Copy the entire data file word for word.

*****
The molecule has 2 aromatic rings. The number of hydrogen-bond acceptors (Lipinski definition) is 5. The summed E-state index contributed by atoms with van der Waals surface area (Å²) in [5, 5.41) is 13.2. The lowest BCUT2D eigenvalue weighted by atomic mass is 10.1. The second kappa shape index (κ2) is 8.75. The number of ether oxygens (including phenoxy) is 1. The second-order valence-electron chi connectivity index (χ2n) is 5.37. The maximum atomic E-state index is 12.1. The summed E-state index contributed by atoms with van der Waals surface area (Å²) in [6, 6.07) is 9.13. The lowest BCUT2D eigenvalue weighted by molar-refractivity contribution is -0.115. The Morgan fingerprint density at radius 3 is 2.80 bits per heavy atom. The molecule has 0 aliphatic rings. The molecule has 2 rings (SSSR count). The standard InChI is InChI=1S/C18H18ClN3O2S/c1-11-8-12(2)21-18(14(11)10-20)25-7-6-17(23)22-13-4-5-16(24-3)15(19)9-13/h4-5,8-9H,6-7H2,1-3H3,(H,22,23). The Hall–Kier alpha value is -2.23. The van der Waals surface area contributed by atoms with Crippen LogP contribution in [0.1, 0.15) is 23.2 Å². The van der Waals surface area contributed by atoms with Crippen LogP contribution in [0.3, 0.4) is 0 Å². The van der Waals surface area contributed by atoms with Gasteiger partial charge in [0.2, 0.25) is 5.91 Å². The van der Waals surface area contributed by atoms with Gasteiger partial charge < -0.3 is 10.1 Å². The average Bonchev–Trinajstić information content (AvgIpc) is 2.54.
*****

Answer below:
The molecule has 2 aromatic rings. The number of hydrogen-bond acceptors (Lipinski definition) is 5. The summed E-state index contributed by atoms with van der Waals surface area (Å²) in [5, 5.41) is 13.2. The lowest BCUT2D eigenvalue weighted by atomic mass is 10.1. The second kappa shape index (κ2) is 8.75. The number of ether oxygens (including phenoxy) is 1. The second-order valence-electron chi connectivity index (χ2n) is 5.37. The maximum atomic E-state index is 12.1. The summed E-state index contributed by atoms with van der Waals surface area (Å²) in [6, 6.07) is 9.13. The lowest BCUT2D eigenvalue weighted by molar-refractivity contribution is -0.115. The Morgan fingerprint density at radius 3 is 2.80 bits per heavy atom. The molecule has 0 aliphatic rings. The molecule has 2 rings (SSSR count). The standard InChI is InChI=1S/C18H18ClN3O2S/c1-11-8-12(2)21-18(14(11)10-20)25-7-6-17(23)22-13-4-5-16(24-3)15(19)9-13/h4-5,8-9H,6-7H2,1-3H3,(H,22,23). The Hall–Kier alpha value is -2.23. The van der Waals surface area contributed by atoms with Crippen LogP contribution in [0.1, 0.15) is 23.2 Å². The van der Waals surface area contributed by atoms with Crippen LogP contribution in [0.3, 0.4) is 0 Å². The van der Waals surface area contributed by atoms with Gasteiger partial charge in [0.2, 0.25) is 5.91 Å². The van der Waals surface area contributed by atoms with Gasteiger partial charge < -0.3 is 10.1 Å². The average Bonchev–Trinajstić information content (AvgIpc) is 2.54.